Louise paused in the middle of pouring the coffee into a cup she had carried up in her apron pocket. The man had managed to sit up, pulling his sackcloth blanket over his shoulders, and was looking right at her, finally showing his face. He had deep, dark eyes and a worried brow. What startled her most, though, were his smooth cheeks - his hair was thick and matted, but he didn’t seem to have even a day’s growth of beard, and he was young, but no child. “You an Injun?” she asked suspiciously. She’d never met one, but she’d heard they were beardless.
He laughed hoarsely. “No ma’am.”
“Then where’d you come from?”
That was what they all said. She didn’t even know why she had bothered to ask. “Well, drink down that coffee and see how quick you can get yourself back there. I tell you, Tull ain’t gonna like finding you in his barn, ‘live or dead.”
He took the coffee, but just held it in his hands looking at it for a moment. “Did you tell him?”
“No, I didn’t tell him nothing, but this barn belongs to him and he don’t let nobody die in it.”
The vagabond nodded. “I understand. I’m not going to die.”
Louise shook her head, almost grinning, as she left. “Just you be sure to get on your feet, soon’s you’re feeling right again.”
Throughout the day she kept checking on him whenever her chores took her through the barn, and each time she found him sleeping in the shadows, his sackcloth draped over him. She didn’t know what to think. If he was well enough to sit up and talk to her, why wasn’t he well enough to get away from the farm? Perhaps she hadn’t been clear enough with the threat of Tull.
By late afternoon she had worked out a plan. If he were dead, she would “find” him there the next morning; he could have just crawled up there and died in the night, after all. If he lived, she would give him a chicken and make him pretend to be stealing it, so she could be seen chasing after him and shouting, and Tull wouldn’t think she had allowed him to stay. They couldn’t spare the chicken, but they’d still have three good layers left, and they could make do for a while.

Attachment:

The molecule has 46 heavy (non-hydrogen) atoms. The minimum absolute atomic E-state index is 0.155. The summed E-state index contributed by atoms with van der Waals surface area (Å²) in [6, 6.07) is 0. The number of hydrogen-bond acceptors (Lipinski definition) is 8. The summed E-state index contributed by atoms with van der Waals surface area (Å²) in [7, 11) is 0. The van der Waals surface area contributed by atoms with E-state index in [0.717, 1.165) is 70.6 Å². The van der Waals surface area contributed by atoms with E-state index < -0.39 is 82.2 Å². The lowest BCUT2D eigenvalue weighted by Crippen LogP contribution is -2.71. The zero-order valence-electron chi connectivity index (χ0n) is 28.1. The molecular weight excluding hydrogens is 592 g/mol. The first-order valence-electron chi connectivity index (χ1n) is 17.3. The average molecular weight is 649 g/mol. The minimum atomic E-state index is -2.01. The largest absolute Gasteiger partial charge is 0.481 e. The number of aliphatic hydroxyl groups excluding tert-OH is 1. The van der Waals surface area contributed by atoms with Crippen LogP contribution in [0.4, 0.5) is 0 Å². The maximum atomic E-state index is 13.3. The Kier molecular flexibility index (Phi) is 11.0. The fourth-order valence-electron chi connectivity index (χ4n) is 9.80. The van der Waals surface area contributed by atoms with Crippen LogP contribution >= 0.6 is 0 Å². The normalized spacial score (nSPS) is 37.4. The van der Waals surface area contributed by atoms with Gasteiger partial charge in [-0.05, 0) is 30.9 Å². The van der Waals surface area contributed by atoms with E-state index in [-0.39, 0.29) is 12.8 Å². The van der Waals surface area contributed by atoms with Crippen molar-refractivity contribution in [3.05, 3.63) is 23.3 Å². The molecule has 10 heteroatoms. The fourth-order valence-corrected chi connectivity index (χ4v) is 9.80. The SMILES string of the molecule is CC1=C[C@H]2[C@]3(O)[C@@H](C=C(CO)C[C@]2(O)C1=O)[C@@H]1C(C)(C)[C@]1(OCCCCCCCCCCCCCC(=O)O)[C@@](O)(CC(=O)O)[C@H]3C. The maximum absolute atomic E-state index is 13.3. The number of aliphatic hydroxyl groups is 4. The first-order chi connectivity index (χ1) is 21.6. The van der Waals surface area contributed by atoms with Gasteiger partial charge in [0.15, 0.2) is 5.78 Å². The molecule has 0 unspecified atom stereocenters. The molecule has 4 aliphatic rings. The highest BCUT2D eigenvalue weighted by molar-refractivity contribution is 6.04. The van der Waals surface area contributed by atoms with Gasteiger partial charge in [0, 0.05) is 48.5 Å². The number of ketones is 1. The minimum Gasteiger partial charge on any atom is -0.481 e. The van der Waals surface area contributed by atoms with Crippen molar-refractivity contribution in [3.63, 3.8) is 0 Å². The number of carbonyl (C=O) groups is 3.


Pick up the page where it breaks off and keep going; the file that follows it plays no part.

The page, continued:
Once again she snuck back up the ladder, this time balancing a bowl of beef stew in one hand. He didn’t move when she spoke to him and shook him gently by the shoulder, and she stopped and held herself still and quiet to listen for his breath. There was none. Her throat constricted. “You said you wasn’t gonna die,” she accused.
“I won’t.” The response came without any accompanying movement, but it was clear, and Louise was startled once more. She knew of no illness that could make a man breathe so softly.
“Well,” she said, collecting herself, “then sit up right and tuck in before you go. You’ve spent long ‘nough resting your feet.”
“Don’t waste your food,” he said to the hay in front of him. “I’ll go. I’ll go tonight.”
She wanted to ask him why in the Lord’s name he thought he’d be fit to walk in a few hours, if he wasn’t now. She wanted to know what kind of traveler was mad enough to waste all his daylight hours and then resume his journey after sundown. She wanted to know if his sickness was of a kind that would infect her too when he was gone. “I’m called Louise Stuckey,” she said.
“Thank you for the stew, Mrs. Stuckey,” he replied courteously.
“What nonsense is that? You haven’t so much as sniffed it. Here, what’s your name, ruffian?”
“I don’t think I have one. I’m not...I’m not him. Not anymore.”